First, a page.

This California transplant remembers well when she and her great-grandparents, traveling in a motor home, pulled into the entrance of Boys Ranch in 2003. She was just 12 years old. They had traveled to Texas in search of a better life for Hollie.
This September marks 17 years that Hollie has lived in the Texas Panhandle.
A vibrant child with a zest for life, Hollie had been living with her great-grandparents since things at home had gone sour. ‘Home’ was a house where her dad and his new wife, three step-brothers and a younger sister lived.
Prior to his remarriage, it had just been Hollie and her dad for six years. Hollie’s birth mom battled a medical condition and wasn’t prepared, nor inclined, to be a mother. Her dad was given full custody at her birth.
Initially, Hollie and her dad had been an unstoppable team.
While Hollie thought she welcomed the idea of a bigger family, issues arose and each year, they became bigger.
“My new mom was a stay-at-home mom, and my dad worked, was the sole provider. There was a lot of stress involved,” she said. “Not only economic stress, but relationship stress. It was hard to be with my step-mother and step-brothers. It was just rough.”
She was the second oldest child in the house. After fifth grade, Hollie asked if she could live with her great-grandparents, which she did her entire sixth-grade year.
“They couldn’t keep me long-term. I had another great-grandmother who knew about Boys Ranch, and she suggested we look into my coming here,” Hollie said.
Relieved to be in a new place with new possibilities, Hollie quickly became integrated as much as a seventh-grader can at Boys Ranch. She made friends, built relationships, did well in school and participated in every activity offered to her.
“I was involved with every sport I could do. Cross-country, basketball, track, I did them all, plus band and choir,” Hollie said.
At the start of her eighth-grade year, Hollie made a trip home, during which time her step-mother officially adopted her. The family celebrated the occasion together before Hollie returned to Boys Ranch.
“Talking to my parents recently, I believe they just wanted the best for me, and they knew it wasn’t good, the situation they were in,” Hollie reminisced.
In the six years that followed, Hollie fell in love with the Texas Panhandle and the people at Boys Ranch, who poured love into her all that time. They’re the same people who continue to be her de facto ‘family’ today.
After graduation, Hollie moved to the city and lived in the alumni housing for a short time while she entered the workforce. She had utilized the alumni support services to help her find a job and she remembers how her caseworker, Debbie Holman, would come and have lunch with her to make sure things were going well. She worked for more than four years as a bank teller.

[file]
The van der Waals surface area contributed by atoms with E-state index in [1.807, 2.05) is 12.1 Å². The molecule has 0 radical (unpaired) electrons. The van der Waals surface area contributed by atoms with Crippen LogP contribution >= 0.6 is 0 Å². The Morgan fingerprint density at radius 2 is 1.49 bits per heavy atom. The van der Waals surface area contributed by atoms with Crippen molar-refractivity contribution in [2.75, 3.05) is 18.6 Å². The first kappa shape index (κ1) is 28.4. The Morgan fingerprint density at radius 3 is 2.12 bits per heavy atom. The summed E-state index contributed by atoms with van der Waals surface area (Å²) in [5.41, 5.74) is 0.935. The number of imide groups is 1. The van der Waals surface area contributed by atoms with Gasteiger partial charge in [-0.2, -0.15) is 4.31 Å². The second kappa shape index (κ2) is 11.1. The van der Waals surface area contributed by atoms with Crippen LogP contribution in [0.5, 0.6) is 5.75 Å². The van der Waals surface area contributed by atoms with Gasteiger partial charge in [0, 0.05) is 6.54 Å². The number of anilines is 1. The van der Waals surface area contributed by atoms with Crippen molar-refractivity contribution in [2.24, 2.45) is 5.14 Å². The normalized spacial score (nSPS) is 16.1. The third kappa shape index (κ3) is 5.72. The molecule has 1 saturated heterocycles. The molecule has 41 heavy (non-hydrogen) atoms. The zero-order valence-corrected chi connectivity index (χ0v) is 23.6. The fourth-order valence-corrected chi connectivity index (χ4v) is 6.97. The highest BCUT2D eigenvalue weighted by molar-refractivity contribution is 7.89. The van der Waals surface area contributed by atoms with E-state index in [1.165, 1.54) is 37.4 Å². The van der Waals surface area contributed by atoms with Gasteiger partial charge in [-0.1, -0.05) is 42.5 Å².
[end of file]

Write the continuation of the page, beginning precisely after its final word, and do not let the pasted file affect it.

During a prolonged illness, a period during which she found herself too ill to work, Hollie remembered the words she’d heard many times: “If you need help, ask us.” She reached out to Boys Ranch, and was invited to live with a family with whom she was close until her health improved.
Back on her feet and ready to work again, Hollie became aware of an opening at the Boys Ranch campus headquarters; she came to work for Boys Ranch in February 2016.
During this transition in her life, she met her husband, Christopher. The two are happily married and are parents to a beautiful little girl named Kymberlynn.
Hollie stays in contact with her California family. Since having Kymberlynn, the connection with her mom and dad has grown even closer.
Hollie said some of the best advice she ever received while a child at Boys Ranch came from the words of Boys Ranch Senior Chaplain Mike Wilhelm.
“Chaplain Wilhelm always told the girls, ‘you are beautiful, valuable and worthy of love’, and this has always stuck in my mind,” Hollie said.
It’s this love, nurtured at Boys Ranch, more than anything else that has made the rugged Texas landscape home.
“This is always home,” said Hollie. “It will continue to be home for me. I love my family in California and my family has come a long way, but I consider the Texas Panhandle my home.”
Hollie said she is closest today to her Boys Ranch family. She knows they are literally a phone call or text message away.
“They’d drop a hat, give you the shirt off their back, open their home, whatever you need,” she affirmed.
Hollie said she can’t even begin to express how grateful she is for all she’s received from Boys Ranch and its supporters. She chooses to work for Boys Ranch in hopes of being able to give back to other children a portion of what has been gifted to her.